An alternative peristaltic-type pump is also advantageous; this uses hydraulic or pneumatic power to generate the required peristaltic action, and as above it can be controlled by an externally located microprocessor. One arrangement of this type utilises an annular sheath which conveys a compressive force along its length to assist blood flow within the vessel.
One embodiment of the peristaltic type comprises a jacket, sheath or collar which, in use, surrounds the portal vein. In another embodiment, the peristaltic pump comprises a plurality of inflatable members which are arranged to overlie the vessel or to sandwich it between them. In both embodiments, the device is advantageously under control of, for example, a microprocessor. The fluid supply is preferably a pneumatic supply, and can be provided via an air compressor located outside the body of the patient. This may be at skin level close to the portal vein. A pressure sensor is preferably located on the surface of the portal vein and is linked to the microprocessor. When the pressure in that part of the portal vein between the pump and the liver exceeds 15 mm Hg, the microprocessor will activate the air compressor and the pneumatic pump action. This will decrease the pressure within the part of the portal vein between the intestine and the pump, which in turn results in cessation of bleeding from the oesophageal varices. Also, the pressure in the section of the portal vein between the device and the liver is increased, thus leading to increased blood flow into the cirrhotic liver despite the high resistance to blood flow. This in turn should assist in the detoxification of blood before gastro-intestinal products reach the systemic blood supply, thereby leading to an improvement in, or prevention of, hepatic encephalopathy.
According to a second aspect of the present invention, there is provided a pump adapted, at least by way of dimensioning and/or flow performance characteristics, for use in or around the hepatic portal vein to improve the flow of blood therethrough against increased impedance caused by abnormality of the liver.
According to a third aspect of the present invention, there is provided the use of a pump, locatable in or around a blood vessel, in the manufacture of a product for application in surgery to treat conditions characterised by impeded flow of blood through the liver.
Preferably, the blood vessel is the hepatic portal vein. Such a pump may comprise a housing for annularly surrounding the hepatic portal vein, said housing containing a plurality of flexible inflatable containers mounted for contact with the hepatic portal vein and means for effecting sequential inflation and deflation of the containers so as to create a peristaltic pumping effect.
Preferably, a device of the type just described is divided into at least two, and typically three annular segments or digitate elements each of which has its own pneumatic supply, and is under individual control from, for example, a microprocessor.
The jacket may be formed of two linked semilunar cusps which can be tied at their edge to form an oblate cylindrical jacket which surrounds the ovoid section of the portal vein. Such a shape is advantageous in that pressure pulses applied via the jacket to the portal vein tend to compress the two "sides" of the ovoid vein evenly. Also, application of the jacket to the portal vein at the free edge of the lesser ormentum is surgically very simple, as opposed to individual dissection of the portal vein. Preferably, the exterior surface of such a jacket is semi-solid, preferably silastic; and the inner surface (which contacts the external wall of the portal vein in use) is membranous so as not to damage the tissue of the portal vein.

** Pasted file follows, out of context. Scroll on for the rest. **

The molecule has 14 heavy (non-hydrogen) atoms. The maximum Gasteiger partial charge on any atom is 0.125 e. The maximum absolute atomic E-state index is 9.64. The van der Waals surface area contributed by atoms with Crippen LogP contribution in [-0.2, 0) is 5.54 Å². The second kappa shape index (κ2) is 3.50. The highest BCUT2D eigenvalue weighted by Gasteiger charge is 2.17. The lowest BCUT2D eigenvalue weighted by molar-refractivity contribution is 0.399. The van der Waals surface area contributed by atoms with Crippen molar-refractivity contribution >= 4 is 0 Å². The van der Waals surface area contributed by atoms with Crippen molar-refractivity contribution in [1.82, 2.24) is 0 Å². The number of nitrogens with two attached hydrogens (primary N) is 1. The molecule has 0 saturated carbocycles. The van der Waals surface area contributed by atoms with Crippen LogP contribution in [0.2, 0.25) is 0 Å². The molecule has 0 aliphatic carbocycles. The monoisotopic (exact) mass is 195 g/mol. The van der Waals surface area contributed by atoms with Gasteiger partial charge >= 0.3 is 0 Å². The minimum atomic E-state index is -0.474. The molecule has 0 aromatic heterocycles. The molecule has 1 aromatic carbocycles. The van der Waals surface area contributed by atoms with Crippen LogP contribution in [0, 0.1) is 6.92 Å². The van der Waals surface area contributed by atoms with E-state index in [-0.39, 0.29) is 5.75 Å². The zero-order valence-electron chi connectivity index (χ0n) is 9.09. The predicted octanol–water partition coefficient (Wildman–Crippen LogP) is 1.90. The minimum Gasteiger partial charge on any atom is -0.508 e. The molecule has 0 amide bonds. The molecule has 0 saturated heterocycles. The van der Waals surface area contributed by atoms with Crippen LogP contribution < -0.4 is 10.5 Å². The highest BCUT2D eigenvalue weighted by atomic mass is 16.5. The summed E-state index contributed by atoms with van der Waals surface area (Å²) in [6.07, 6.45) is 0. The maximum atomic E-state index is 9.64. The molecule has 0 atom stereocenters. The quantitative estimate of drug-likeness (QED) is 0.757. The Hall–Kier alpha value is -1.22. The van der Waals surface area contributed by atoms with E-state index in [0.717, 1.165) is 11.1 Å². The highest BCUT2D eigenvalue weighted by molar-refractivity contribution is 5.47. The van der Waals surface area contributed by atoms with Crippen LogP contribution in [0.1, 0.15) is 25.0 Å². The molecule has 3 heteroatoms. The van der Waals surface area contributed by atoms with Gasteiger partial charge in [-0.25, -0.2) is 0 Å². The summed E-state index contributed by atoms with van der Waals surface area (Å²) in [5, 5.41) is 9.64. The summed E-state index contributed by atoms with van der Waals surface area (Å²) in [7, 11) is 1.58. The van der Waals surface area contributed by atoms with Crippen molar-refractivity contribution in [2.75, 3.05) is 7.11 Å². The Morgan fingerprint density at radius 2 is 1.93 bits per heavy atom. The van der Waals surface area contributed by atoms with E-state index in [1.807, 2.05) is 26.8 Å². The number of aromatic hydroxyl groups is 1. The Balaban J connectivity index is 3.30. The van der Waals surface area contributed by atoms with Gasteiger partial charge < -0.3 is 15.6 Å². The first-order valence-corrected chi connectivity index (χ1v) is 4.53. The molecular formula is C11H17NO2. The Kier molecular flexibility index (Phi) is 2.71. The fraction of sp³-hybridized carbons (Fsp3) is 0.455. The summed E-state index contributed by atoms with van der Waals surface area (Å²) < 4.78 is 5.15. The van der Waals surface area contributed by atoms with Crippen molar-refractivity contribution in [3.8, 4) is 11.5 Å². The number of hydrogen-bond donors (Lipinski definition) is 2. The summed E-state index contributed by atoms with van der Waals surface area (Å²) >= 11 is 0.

Where the jacket comprises three segments or elements, these can be controlled so that each acts as a valve, permitting blood to flow in one direction only. The three segments will be arranged to act sequentially in a predetermined manner so as to massage the portal vein on order to direct blood unidirectionally towards the liver. A variety of segmental configurations and control arrangements are possible. For example, all three segments may be substantially identical; or the middle segment may be the largest. The control system either inflates or deflates the segment (or cuff) to give the required control. It is presently envisaged that a blood flow of up to 1.8 liter per minute from the portal vein into the liver should be possible by means of such a device. This may be contrasted with situations where, as a result of severe cirrhosis, blood flow through the liver is actually reversed.
A presently preferred arrangement utilises three segments all of which are of the same size. An operating sequence for such a three-segment jacket is as follows, segment 1 being the most distal and segment 3 the most proximal with respect to the liver (i.e. segment 1 being downstream and segment 3 being upstream with respect to the direction of flow of blood towards the liver):
______________________________________ TimeSegment t.sub.1 t.sub.2 t.sub.3 t.sub.4 t.sub.5______________________________________1 I I D D I2 D I I D D3 D D I D D______________________________________ where I=inflated, and D=deflated. Other sequences are possible, provided that unidirectionality of blood flow is maintained. The same sequence may be used with three digitate elements instead of three annular cuffs.